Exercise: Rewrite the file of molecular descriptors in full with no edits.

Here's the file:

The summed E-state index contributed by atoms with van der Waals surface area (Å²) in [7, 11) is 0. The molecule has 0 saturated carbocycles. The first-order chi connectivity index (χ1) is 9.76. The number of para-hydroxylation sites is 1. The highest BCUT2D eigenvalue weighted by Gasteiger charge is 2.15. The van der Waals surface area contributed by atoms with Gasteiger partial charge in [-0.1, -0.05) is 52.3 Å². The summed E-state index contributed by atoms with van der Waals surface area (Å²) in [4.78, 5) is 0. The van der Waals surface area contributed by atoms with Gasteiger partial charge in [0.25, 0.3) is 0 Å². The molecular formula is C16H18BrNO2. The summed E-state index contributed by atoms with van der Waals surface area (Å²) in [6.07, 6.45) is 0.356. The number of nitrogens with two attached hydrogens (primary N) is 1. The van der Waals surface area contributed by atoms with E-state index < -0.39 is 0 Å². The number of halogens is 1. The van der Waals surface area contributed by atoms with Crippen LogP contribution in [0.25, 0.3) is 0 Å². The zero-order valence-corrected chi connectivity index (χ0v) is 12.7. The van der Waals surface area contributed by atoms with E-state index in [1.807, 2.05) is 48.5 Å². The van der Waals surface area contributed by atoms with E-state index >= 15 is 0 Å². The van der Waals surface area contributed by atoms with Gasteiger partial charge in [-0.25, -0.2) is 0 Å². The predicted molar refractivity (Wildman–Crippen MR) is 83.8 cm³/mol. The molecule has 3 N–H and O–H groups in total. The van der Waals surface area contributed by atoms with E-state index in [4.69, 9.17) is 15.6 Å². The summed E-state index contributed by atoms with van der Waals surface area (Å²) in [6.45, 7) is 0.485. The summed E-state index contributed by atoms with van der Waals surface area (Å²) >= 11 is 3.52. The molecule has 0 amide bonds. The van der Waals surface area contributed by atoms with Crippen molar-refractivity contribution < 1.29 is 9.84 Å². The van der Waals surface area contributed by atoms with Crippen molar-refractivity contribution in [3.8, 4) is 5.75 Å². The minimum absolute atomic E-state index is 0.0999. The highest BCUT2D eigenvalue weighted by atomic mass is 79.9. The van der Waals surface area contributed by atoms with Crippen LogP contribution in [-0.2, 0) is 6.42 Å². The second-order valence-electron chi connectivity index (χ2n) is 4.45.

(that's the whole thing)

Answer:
The summed E-state index contributed by atoms with van der Waals surface area (Å²) in [7, 11) is 0. The molecule has 0 saturated carbocycles. The first-order chi connectivity index (χ1) is 9.76. The number of para-hydroxylation sites is 1. The highest BCUT2D eigenvalue weighted by Gasteiger charge is 2.15. The van der Waals surface area contributed by atoms with Gasteiger partial charge in [-0.1, -0.05) is 52.3 Å². The summed E-state index contributed by atoms with van der Waals surface area (Å²) in [4.78, 5) is 0. The van der Waals surface area contributed by atoms with Gasteiger partial charge in [0.25, 0.3) is 0 Å². The molecular formula is C16H18BrNO2. The summed E-state index contributed by atoms with van der Waals surface area (Å²) in [6.07, 6.45) is 0.356. The number of nitrogens with two attached hydrogens (primary N) is 1. The van der Waals surface area contributed by atoms with E-state index < -0.39 is 0 Å². The number of halogens is 1. The van der Waals surface area contributed by atoms with Crippen LogP contribution in [0.25, 0.3) is 0 Å². The zero-order valence-corrected chi connectivity index (χ0v) is 12.7. The van der Waals surface area contributed by atoms with E-state index in [1.807, 2.05) is 48.5 Å². The van der Waals surface area contributed by atoms with E-state index >= 15 is 0 Å². The van der Waals surface area contributed by atoms with Gasteiger partial charge in [-0.25, -0.2) is 0 Å². The predicted molar refractivity (Wildman–Crippen MR) is 83.8 cm³/mol. The molecule has 3 N–H and O–H groups in total. The van der Waals surface area contributed by atoms with E-state index in [4.69, 9.17) is 15.6 Å². The summed E-state index contributed by atoms with van der Waals surface area (Å²) in [6.45, 7) is 0.485. The summed E-state index contributed by atoms with van der Waals surface area (Å²) >= 11 is 3.52. The molecule has 0 amide bonds. The van der Waals surface area contributed by atoms with Crippen molar-refractivity contribution < 1.29 is 9.84 Å². The van der Waals surface area contributed by atoms with Crippen molar-refractivity contribution in [3.8, 4) is 5.75 Å². The minimum absolute atomic E-state index is 0.0999. The highest BCUT2D eigenvalue weighted by atomic mass is 79.9. The van der Waals surface area contributed by atoms with Crippen LogP contribution in [-0.2, 0) is 6.42 Å². The second-order valence-electron chi connectivity index (χ2n) is 4.45.